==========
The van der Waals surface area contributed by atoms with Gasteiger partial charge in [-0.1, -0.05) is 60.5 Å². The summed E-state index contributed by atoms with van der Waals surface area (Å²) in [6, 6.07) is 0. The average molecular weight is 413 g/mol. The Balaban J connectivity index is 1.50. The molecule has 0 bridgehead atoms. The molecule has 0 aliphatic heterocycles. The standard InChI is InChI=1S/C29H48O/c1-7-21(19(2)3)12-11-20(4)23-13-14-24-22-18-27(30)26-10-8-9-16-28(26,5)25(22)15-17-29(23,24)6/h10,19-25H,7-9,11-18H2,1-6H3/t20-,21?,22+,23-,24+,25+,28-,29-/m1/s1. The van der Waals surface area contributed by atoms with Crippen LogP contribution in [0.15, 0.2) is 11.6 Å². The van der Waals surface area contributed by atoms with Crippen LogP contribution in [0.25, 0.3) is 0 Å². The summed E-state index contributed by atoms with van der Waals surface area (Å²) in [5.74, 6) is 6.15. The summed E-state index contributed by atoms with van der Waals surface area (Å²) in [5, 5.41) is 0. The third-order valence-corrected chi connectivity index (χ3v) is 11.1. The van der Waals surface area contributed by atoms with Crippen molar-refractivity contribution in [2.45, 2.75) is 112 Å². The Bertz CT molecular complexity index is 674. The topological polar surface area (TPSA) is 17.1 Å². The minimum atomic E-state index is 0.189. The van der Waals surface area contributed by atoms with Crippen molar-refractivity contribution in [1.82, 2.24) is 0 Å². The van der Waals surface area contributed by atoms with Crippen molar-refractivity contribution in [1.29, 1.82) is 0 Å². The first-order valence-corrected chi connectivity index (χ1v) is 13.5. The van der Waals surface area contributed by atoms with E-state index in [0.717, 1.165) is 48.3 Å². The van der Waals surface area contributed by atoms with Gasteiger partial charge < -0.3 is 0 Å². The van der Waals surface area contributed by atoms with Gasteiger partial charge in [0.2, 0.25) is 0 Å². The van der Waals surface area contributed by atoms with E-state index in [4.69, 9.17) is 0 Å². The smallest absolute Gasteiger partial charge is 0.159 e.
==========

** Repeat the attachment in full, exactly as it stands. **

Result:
The van der Waals surface area contributed by atoms with Gasteiger partial charge in [-0.1, -0.05) is 60.5 Å². The summed E-state index contributed by atoms with van der Waals surface area (Å²) in [6, 6.07) is 0. The average molecular weight is 413 g/mol. The Balaban J connectivity index is 1.50. The molecule has 0 bridgehead atoms. The molecule has 0 aliphatic heterocycles. The standard InChI is InChI=1S/C29H48O/c1-7-21(19(2)3)12-11-20(4)23-13-14-24-22-18-27(30)26-10-8-9-16-28(26,5)25(22)15-17-29(23,24)6/h10,19-25H,7-9,11-18H2,1-6H3/t20-,21?,22+,23-,24+,25+,28-,29-/m1/s1. The van der Waals surface area contributed by atoms with Crippen LogP contribution in [0.15, 0.2) is 11.6 Å². The van der Waals surface area contributed by atoms with Crippen LogP contribution in [0.25, 0.3) is 0 Å². The summed E-state index contributed by atoms with van der Waals surface area (Å²) in [5.74, 6) is 6.15. The summed E-state index contributed by atoms with van der Waals surface area (Å²) in [5, 5.41) is 0. The third-order valence-corrected chi connectivity index (χ3v) is 11.1. The van der Waals surface area contributed by atoms with Crippen molar-refractivity contribution in [2.45, 2.75) is 112 Å². The Bertz CT molecular complexity index is 674. The topological polar surface area (TPSA) is 17.1 Å². The minimum atomic E-state index is 0.189. The van der Waals surface area contributed by atoms with Crippen molar-refractivity contribution in [1.82, 2.24) is 0 Å². The van der Waals surface area contributed by atoms with Crippen molar-refractivity contribution in [1.29, 1.82) is 0 Å². The first-order valence-corrected chi connectivity index (χ1v) is 13.5. The van der Waals surface area contributed by atoms with E-state index in [0.717, 1.165) is 48.3 Å². The van der Waals surface area contributed by atoms with Gasteiger partial charge < -0.3 is 0 Å². The van der Waals surface area contributed by atoms with Gasteiger partial charge in [0.2, 0.25) is 0 Å². The van der Waals surface area contributed by atoms with E-state index in [4.69, 9.17) is 0 Å². The smallest absolute Gasteiger partial charge is 0.159 e.